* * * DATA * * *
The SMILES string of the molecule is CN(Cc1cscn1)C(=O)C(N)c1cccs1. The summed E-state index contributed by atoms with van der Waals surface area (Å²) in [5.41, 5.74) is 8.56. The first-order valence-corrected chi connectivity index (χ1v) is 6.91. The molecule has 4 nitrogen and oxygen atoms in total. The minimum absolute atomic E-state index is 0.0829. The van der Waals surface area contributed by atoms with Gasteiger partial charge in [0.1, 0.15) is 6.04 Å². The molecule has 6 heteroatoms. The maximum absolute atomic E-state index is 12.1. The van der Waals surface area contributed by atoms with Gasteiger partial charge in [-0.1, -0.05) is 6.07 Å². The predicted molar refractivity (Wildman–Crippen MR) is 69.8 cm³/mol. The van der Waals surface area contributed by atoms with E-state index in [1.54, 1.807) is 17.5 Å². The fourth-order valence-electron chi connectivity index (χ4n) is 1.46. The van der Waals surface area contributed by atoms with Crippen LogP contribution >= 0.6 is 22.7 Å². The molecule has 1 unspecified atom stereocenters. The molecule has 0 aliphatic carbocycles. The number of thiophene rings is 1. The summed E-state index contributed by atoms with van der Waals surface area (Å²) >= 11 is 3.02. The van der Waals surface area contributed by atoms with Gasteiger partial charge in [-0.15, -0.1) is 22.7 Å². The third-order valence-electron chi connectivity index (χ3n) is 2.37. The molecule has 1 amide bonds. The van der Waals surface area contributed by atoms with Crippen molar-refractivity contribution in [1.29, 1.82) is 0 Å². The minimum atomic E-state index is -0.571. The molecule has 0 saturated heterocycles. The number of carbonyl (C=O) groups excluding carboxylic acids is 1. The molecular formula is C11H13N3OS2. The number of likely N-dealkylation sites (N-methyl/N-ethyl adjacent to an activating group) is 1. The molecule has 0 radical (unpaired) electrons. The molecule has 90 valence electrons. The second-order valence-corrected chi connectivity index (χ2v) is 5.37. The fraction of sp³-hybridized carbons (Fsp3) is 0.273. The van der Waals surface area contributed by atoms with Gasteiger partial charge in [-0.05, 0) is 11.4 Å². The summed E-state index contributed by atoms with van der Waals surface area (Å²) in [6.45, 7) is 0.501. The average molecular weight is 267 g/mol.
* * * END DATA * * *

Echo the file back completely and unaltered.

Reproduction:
The SMILES string of the molecule is CN(Cc1cscn1)C(=O)C(N)c1cccs1. The summed E-state index contributed by atoms with van der Waals surface area (Å²) in [5.41, 5.74) is 8.56. The first-order valence-corrected chi connectivity index (χ1v) is 6.91. The molecule has 4 nitrogen and oxygen atoms in total. The minimum absolute atomic E-state index is 0.0829. The van der Waals surface area contributed by atoms with Gasteiger partial charge in [0.1, 0.15) is 6.04 Å². The molecule has 6 heteroatoms. The maximum absolute atomic E-state index is 12.1. The van der Waals surface area contributed by atoms with Gasteiger partial charge in [-0.1, -0.05) is 6.07 Å². The predicted molar refractivity (Wildman–Crippen MR) is 69.8 cm³/mol. The van der Waals surface area contributed by atoms with E-state index in [1.54, 1.807) is 17.5 Å². The fourth-order valence-electron chi connectivity index (χ4n) is 1.46. The van der Waals surface area contributed by atoms with Crippen LogP contribution >= 0.6 is 22.7 Å². The molecule has 1 unspecified atom stereocenters. The molecule has 0 aliphatic carbocycles. The number of thiophene rings is 1. The summed E-state index contributed by atoms with van der Waals surface area (Å²) >= 11 is 3.02. The van der Waals surface area contributed by atoms with Gasteiger partial charge in [-0.15, -0.1) is 22.7 Å². The third-order valence-electron chi connectivity index (χ3n) is 2.37. The molecule has 1 amide bonds. The van der Waals surface area contributed by atoms with Crippen molar-refractivity contribution in [1.29, 1.82) is 0 Å². The minimum atomic E-state index is -0.571. The molecule has 0 saturated heterocycles. The number of carbonyl (C=O) groups excluding carboxylic acids is 1. The molecular formula is C11H13N3OS2. The number of likely N-dealkylation sites (N-methyl/N-ethyl adjacent to an activating group) is 1. The molecule has 0 radical (unpaired) electrons. The molecule has 90 valence electrons. The second-order valence-corrected chi connectivity index (χ2v) is 5.37. The fraction of sp³-hybridized carbons (Fsp3) is 0.273. The van der Waals surface area contributed by atoms with Gasteiger partial charge in [-0.05, 0) is 11.4 Å². The summed E-state index contributed by atoms with van der Waals surface area (Å²) in [6.45, 7) is 0.501. The average molecular weight is 267 g/mol.